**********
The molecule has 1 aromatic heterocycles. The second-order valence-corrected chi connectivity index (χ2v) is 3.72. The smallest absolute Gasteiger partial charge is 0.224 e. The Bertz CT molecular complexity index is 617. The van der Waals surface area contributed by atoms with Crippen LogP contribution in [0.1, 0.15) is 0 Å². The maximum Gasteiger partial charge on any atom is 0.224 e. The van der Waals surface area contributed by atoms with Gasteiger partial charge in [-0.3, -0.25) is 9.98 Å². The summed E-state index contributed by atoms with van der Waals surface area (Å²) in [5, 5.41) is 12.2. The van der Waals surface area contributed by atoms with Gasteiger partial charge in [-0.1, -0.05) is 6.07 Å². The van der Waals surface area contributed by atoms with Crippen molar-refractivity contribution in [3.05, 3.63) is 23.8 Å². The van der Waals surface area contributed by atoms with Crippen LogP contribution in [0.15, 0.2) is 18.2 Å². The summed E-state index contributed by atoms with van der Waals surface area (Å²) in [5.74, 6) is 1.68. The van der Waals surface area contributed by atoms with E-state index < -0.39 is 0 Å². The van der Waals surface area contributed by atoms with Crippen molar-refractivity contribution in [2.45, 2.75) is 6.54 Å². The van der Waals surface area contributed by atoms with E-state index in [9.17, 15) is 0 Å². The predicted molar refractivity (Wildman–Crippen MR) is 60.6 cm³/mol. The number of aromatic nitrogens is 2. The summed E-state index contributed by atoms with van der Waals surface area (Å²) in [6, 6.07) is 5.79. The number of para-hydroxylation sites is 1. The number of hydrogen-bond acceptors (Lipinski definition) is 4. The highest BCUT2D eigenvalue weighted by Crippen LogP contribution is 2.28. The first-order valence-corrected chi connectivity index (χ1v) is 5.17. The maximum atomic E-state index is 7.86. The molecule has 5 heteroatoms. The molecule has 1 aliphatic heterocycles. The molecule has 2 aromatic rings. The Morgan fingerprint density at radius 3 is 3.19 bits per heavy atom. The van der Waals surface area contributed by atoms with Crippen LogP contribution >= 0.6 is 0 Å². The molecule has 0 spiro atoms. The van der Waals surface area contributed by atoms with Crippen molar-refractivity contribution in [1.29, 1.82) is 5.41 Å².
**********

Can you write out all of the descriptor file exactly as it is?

The molecule has 1 aromatic heterocycles. The second-order valence-corrected chi connectivity index (χ2v) is 3.72. The smallest absolute Gasteiger partial charge is 0.224 e. The Bertz CT molecular complexity index is 617. The van der Waals surface area contributed by atoms with Crippen LogP contribution in [0.1, 0.15) is 0 Å². The maximum Gasteiger partial charge on any atom is 0.224 e. The van der Waals surface area contributed by atoms with Gasteiger partial charge in [-0.3, -0.25) is 9.98 Å². The summed E-state index contributed by atoms with van der Waals surface area (Å²) in [5, 5.41) is 12.2. The van der Waals surface area contributed by atoms with Gasteiger partial charge in [-0.1, -0.05) is 6.07 Å². The van der Waals surface area contributed by atoms with Crippen molar-refractivity contribution in [3.05, 3.63) is 23.8 Å². The van der Waals surface area contributed by atoms with Crippen LogP contribution in [0.15, 0.2) is 18.2 Å². The summed E-state index contributed by atoms with van der Waals surface area (Å²) in [5.74, 6) is 1.68. The van der Waals surface area contributed by atoms with E-state index < -0.39 is 0 Å². The van der Waals surface area contributed by atoms with Crippen molar-refractivity contribution in [2.45, 2.75) is 6.54 Å². The van der Waals surface area contributed by atoms with E-state index in [9.17, 15) is 0 Å². The predicted molar refractivity (Wildman–Crippen MR) is 60.6 cm³/mol. The number of aromatic nitrogens is 2. The summed E-state index contributed by atoms with van der Waals surface area (Å²) in [6, 6.07) is 5.79. The number of para-hydroxylation sites is 1. The number of hydrogen-bond acceptors (Lipinski definition) is 4. The highest BCUT2D eigenvalue weighted by Crippen LogP contribution is 2.28. The first-order valence-corrected chi connectivity index (χ1v) is 5.17. The maximum atomic E-state index is 7.86. The molecule has 5 heteroatoms. The molecule has 1 aliphatic heterocycles. The molecule has 2 aromatic rings. The Morgan fingerprint density at radius 3 is 3.19 bits per heavy atom. The van der Waals surface area contributed by atoms with Crippen LogP contribution >= 0.6 is 0 Å². The molecule has 0 spiro atoms. The van der Waals surface area contributed by atoms with Crippen molar-refractivity contribution in [1.29, 1.82) is 5.41 Å².